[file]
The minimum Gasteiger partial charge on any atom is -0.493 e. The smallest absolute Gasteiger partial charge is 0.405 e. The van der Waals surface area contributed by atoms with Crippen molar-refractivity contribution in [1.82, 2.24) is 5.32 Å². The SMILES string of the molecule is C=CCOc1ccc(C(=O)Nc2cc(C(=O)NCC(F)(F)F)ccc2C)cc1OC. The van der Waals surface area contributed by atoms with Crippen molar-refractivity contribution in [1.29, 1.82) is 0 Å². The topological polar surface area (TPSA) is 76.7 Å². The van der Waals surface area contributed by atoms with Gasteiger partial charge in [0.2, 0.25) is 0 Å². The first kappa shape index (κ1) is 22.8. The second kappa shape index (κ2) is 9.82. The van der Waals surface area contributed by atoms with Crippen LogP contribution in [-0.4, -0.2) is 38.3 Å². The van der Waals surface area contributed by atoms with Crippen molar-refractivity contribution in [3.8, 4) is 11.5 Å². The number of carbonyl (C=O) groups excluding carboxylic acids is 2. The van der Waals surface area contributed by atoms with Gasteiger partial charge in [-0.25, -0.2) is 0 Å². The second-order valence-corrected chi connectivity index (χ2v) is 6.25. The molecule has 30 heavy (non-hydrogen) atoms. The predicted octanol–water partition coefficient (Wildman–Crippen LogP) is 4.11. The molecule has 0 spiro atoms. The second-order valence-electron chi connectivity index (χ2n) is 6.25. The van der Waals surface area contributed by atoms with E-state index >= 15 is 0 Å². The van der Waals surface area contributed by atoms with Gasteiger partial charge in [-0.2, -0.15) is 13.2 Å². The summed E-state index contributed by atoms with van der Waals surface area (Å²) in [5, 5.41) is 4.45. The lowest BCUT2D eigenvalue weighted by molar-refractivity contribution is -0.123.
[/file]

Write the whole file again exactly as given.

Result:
The minimum Gasteiger partial charge on any atom is -0.493 e. The smallest absolute Gasteiger partial charge is 0.405 e. The van der Waals surface area contributed by atoms with Crippen molar-refractivity contribution in [1.82, 2.24) is 5.32 Å². The SMILES string of the molecule is C=CCOc1ccc(C(=O)Nc2cc(C(=O)NCC(F)(F)F)ccc2C)cc1OC. The van der Waals surface area contributed by atoms with Crippen molar-refractivity contribution in [1.29, 1.82) is 0 Å². The topological polar surface area (TPSA) is 76.7 Å². The van der Waals surface area contributed by atoms with Gasteiger partial charge in [0.2, 0.25) is 0 Å². The first kappa shape index (κ1) is 22.8. The second kappa shape index (κ2) is 9.82. The van der Waals surface area contributed by atoms with Crippen LogP contribution in [-0.4, -0.2) is 38.3 Å². The van der Waals surface area contributed by atoms with Crippen molar-refractivity contribution in [3.8, 4) is 11.5 Å². The number of carbonyl (C=O) groups excluding carboxylic acids is 2. The van der Waals surface area contributed by atoms with Gasteiger partial charge in [-0.25, -0.2) is 0 Å². The second-order valence-corrected chi connectivity index (χ2v) is 6.25. The molecule has 30 heavy (non-hydrogen) atoms. The predicted octanol–water partition coefficient (Wildman–Crippen LogP) is 4.11. The molecule has 0 spiro atoms. The second-order valence-electron chi connectivity index (χ2n) is 6.25. The van der Waals surface area contributed by atoms with E-state index >= 15 is 0 Å². The van der Waals surface area contributed by atoms with Gasteiger partial charge in [-0.2, -0.15) is 13.2 Å². The summed E-state index contributed by atoms with van der Waals surface area (Å²) in [5, 5.41) is 4.45. The lowest BCUT2D eigenvalue weighted by molar-refractivity contribution is -0.123.